Representing the black, green, and gold at Afro Nation is the King of Dancehall himself, Beenie Man. Jamaica has one of the most outsized impacts on global music in the world for a country of its size, and Beenie is certainly a part of that legacy thanks to hits like "Who Am I," "Girls Dem Sugar," and his duet with Janet — Ms. Jackson if you're nasty — "Feel It Boy." He'll play on the main stage on Sunday, while his countryman Mavado will perform Saturday. It should be noted that Beenie Man does have a history of making homophobic public statements, apologizing, then denying the apology. But, then again, one would, unfortunately, be hard-pressed to find an artist in dancehall, a genre with a deep, shameful legacy of queer-bashing, that hasn't acted similarly.
Saturday's headliner Burna Boy is Afrobeats. The Nigerian star is arguably the genre's leading light and its most well-known personality — especially outside of Africa. The list of artists he's collaborated with is a who's who of global music stars: Justin Bieber, Stormzy, J Balvin, Jorja Smith, Ed Sheeran, Sam Smith, and even Ladysmith Black Mambazo. Based on the smoothness of songs like "On The Low" and "Last Last," it's easy to see why he has such mass appeal, with his 2020 album, Twice As Tall, winning a Grammy for "Best World Music Album."
Part of the new generation of Afrobeats artists, Nigerian Ckay blends African rhythms with autotuned R&B vocals and sensual lyrics. It's a formula proven resoundingly successful as Afrobeats expands beyond the continent. His hit single "Love Nwantiti" became the first African song to surpass one billion streams on Spotify and the first song to top the newly launched Billboard Afrobeats chart. His 2022 album, Sad Romance, also saw him introduce amapiano into his sound, with tracks like "Hallelujah" featuring Blaqbonez and the slow jam "You."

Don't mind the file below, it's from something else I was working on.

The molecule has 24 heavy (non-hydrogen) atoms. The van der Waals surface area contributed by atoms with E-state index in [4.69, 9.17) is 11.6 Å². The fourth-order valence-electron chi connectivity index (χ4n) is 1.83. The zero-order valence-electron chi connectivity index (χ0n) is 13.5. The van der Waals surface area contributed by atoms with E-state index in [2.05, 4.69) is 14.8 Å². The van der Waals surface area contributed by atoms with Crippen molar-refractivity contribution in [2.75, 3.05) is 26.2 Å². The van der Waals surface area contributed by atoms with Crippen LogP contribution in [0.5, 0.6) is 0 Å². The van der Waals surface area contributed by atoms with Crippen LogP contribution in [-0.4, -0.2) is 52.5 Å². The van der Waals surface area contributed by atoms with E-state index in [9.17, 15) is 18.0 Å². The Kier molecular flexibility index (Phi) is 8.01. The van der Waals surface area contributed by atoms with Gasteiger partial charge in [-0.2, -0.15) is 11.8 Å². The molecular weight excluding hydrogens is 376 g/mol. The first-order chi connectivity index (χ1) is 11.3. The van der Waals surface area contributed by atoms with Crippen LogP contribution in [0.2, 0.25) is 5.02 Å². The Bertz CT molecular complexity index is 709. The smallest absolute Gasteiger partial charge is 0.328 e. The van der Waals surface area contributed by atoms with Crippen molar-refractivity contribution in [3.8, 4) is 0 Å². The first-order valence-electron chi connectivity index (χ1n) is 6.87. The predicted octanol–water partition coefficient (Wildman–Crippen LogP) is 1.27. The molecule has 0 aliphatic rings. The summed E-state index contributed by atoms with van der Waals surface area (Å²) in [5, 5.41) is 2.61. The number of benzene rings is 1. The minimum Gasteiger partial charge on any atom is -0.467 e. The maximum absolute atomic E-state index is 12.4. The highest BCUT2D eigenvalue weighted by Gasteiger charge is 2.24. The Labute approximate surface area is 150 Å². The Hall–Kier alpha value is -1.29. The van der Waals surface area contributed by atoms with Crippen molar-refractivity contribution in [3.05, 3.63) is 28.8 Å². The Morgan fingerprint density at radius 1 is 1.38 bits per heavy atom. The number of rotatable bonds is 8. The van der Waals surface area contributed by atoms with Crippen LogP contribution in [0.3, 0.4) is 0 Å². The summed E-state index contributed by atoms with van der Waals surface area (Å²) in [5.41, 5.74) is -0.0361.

American audiences might be surprised to learn that France is home to a massive homegrown rap market, mainly originating from its African immigrant population in the banlieues (suburbs) surrounding Paris. This isn't a pale imitation of American hip-hop, however. Unlike the somewhat embarrassing French rock scene, these guys actually have some swag. Case in point: French-Congolese rapper Franglish blends hip-hop, American R&B, and Afrobeats rhythms, utilizing infectious hooks and clever production choices. You don't have to parler français to pick up what this guy's putting down.
Major League DJz
They may have been raised in South Africa's club music heartland of Johannesburg, but twin brothers Banele and Bandile Mbere were born in Boston, of all places. As the amapiano DJ duo Major League DJz, they've been instrumental in the effort to break the sound in North America, collaborating with Major Lazer (AKA Diplo, Walshy Fire, and Ape Drums) on the album Piano Republik and touring around the U.S. and Canada, including an appearance at Coachella this year. You may have seen them around during Miami Music Week earlier this year, where they played sets at Get Lost and Soho Beach House. They're everywhere for a reason. From immersing listeners into the darker side of 'piano in their mixes to releasing their glamorous tracks such as "Careless Whisper" with Abisoza and Jay Sax, they understand the genre better than anyone.
She's been declared the Princess of Amapiano, Drake follows her on Instagram, and she's at a KFC-custom-menu-item level of stardom in South Africa. Yet, until 2022, Lungelihle Zwane, better known as Uncle Waffles, was a TV presenter in her native country of Eswatini, which is almost totally surrounded by its larger neighbor. She didn't even learn to DJ until the global lockdown, gravitating towards 'piano away from the Afro-house of Black Coffee by watching YouTube remixes from fellow Afro-Nation artist DBN Gogo. Her single "Tanzania," with vocalist Tony Duardo, went to number one on the South African charts. Her meteoric rise signals her as the foremost representative of amapiano's new wave.